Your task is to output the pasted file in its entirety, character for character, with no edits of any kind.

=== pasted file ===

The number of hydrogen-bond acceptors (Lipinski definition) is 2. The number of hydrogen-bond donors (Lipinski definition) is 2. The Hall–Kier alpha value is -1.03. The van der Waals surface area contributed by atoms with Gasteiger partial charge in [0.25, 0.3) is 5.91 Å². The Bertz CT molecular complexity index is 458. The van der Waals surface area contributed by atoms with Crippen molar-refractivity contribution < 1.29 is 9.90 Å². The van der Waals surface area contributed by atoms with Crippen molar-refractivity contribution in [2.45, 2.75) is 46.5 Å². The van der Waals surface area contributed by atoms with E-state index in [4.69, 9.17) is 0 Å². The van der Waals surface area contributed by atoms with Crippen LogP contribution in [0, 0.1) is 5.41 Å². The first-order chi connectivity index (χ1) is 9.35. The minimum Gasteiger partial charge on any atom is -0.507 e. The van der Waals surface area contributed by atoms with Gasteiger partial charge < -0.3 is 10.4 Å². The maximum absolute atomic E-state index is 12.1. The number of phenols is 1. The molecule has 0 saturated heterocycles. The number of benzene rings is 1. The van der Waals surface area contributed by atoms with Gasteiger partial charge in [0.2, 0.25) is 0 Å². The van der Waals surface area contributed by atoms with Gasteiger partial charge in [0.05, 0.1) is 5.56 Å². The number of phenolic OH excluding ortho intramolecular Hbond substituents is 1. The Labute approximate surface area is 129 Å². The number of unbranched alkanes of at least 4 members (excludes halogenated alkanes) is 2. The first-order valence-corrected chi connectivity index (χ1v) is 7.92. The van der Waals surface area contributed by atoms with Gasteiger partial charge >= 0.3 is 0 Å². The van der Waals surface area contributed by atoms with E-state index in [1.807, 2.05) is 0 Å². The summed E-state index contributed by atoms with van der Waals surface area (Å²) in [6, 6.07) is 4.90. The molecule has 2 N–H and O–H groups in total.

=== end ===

The number of hydrogen-bond acceptors (Lipinski definition) is 2. The number of hydrogen-bond donors (Lipinski definition) is 2. The Hall–Kier alpha value is -1.03. The van der Waals surface area contributed by atoms with Gasteiger partial charge in [0.25, 0.3) is 5.91 Å². The Bertz CT molecular complexity index is 458. The van der Waals surface area contributed by atoms with Crippen molar-refractivity contribution < 1.29 is 9.90 Å². The van der Waals surface area contributed by atoms with Crippen molar-refractivity contribution in [2.45, 2.75) is 46.5 Å². The van der Waals surface area contributed by atoms with E-state index in [4.69, 9.17) is 0 Å². The van der Waals surface area contributed by atoms with Crippen LogP contribution in [0, 0.1) is 5.41 Å². The first-order chi connectivity index (χ1) is 9.35. The minimum Gasteiger partial charge on any atom is -0.507 e. The van der Waals surface area contributed by atoms with Gasteiger partial charge < -0.3 is 10.4 Å². The maximum absolute atomic E-state index is 12.1. The number of phenols is 1. The molecule has 0 saturated heterocycles. The number of benzene rings is 1. The van der Waals surface area contributed by atoms with Gasteiger partial charge in [0.2, 0.25) is 0 Å². The van der Waals surface area contributed by atoms with Gasteiger partial charge in [0.05, 0.1) is 5.56 Å². The number of phenolic OH excluding ortho intramolecular Hbond substituents is 1. The Labute approximate surface area is 129 Å². The number of unbranched alkanes of at least 4 members (excludes halogenated alkanes) is 2. The first-order valence-corrected chi connectivity index (χ1v) is 7.92. The van der Waals surface area contributed by atoms with Gasteiger partial charge >= 0.3 is 0 Å². The van der Waals surface area contributed by atoms with E-state index in [1.807, 2.05) is 0 Å². The summed E-state index contributed by atoms with van der Waals surface area (Å²) in [6, 6.07) is 4.90. The molecule has 2 N–H and O–H groups in total.